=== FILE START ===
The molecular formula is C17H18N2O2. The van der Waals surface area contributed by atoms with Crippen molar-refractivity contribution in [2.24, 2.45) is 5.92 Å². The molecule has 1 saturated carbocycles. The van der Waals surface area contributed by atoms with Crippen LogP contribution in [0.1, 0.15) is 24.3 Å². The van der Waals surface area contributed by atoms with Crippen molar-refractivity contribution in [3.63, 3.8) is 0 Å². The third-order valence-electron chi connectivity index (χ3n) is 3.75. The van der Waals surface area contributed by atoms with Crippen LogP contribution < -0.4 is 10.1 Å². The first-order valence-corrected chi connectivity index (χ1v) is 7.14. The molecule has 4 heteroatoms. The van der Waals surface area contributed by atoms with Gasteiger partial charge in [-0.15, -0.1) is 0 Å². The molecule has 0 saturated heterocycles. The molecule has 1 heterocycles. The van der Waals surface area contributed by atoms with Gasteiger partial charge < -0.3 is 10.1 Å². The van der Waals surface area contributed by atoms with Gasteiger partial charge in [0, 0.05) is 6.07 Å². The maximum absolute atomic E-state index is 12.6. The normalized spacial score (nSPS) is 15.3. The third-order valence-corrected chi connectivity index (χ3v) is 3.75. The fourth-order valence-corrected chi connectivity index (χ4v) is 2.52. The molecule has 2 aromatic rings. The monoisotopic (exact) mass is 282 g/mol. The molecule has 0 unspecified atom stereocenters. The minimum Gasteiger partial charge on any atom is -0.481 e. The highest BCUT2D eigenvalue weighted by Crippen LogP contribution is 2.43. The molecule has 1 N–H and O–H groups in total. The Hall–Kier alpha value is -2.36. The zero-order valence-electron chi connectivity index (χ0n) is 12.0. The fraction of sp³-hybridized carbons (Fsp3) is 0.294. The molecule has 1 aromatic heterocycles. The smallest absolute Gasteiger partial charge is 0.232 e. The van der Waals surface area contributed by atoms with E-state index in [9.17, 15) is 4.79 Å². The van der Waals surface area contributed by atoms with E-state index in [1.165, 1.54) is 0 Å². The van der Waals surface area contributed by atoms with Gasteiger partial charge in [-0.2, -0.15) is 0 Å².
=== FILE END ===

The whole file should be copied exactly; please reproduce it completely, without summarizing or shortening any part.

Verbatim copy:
The molecular formula is C17H18N2O2. The van der Waals surface area contributed by atoms with Crippen molar-refractivity contribution in [2.24, 2.45) is 5.92 Å². The molecule has 1 saturated carbocycles. The van der Waals surface area contributed by atoms with Crippen LogP contribution in [0.1, 0.15) is 24.3 Å². The van der Waals surface area contributed by atoms with Crippen molar-refractivity contribution in [3.63, 3.8) is 0 Å². The third-order valence-electron chi connectivity index (χ3n) is 3.75. The van der Waals surface area contributed by atoms with Crippen LogP contribution < -0.4 is 10.1 Å². The first-order valence-corrected chi connectivity index (χ1v) is 7.14. The molecule has 4 heteroatoms. The van der Waals surface area contributed by atoms with Gasteiger partial charge in [-0.15, -0.1) is 0 Å². The molecule has 0 saturated heterocycles. The molecule has 1 heterocycles. The van der Waals surface area contributed by atoms with Gasteiger partial charge < -0.3 is 10.1 Å². The van der Waals surface area contributed by atoms with Gasteiger partial charge in [0, 0.05) is 6.07 Å². The maximum absolute atomic E-state index is 12.6. The normalized spacial score (nSPS) is 15.3. The third-order valence-corrected chi connectivity index (χ3v) is 3.75. The fourth-order valence-corrected chi connectivity index (χ4v) is 2.52. The molecule has 2 aromatic rings. The monoisotopic (exact) mass is 282 g/mol. The molecule has 0 unspecified atom stereocenters. The minimum Gasteiger partial charge on any atom is -0.481 e. The highest BCUT2D eigenvalue weighted by Crippen LogP contribution is 2.43. The molecule has 1 N–H and O–H groups in total. The Hall–Kier alpha value is -2.36. The zero-order valence-electron chi connectivity index (χ0n) is 12.0. The fraction of sp³-hybridized carbons (Fsp3) is 0.294. The molecule has 1 aromatic heterocycles. The smallest absolute Gasteiger partial charge is 0.232 e. The van der Waals surface area contributed by atoms with E-state index in [9.17, 15) is 4.79 Å². The van der Waals surface area contributed by atoms with E-state index in [1.165, 1.54) is 0 Å². The van der Waals surface area contributed by atoms with Gasteiger partial charge in [-0.2, -0.15) is 0 Å².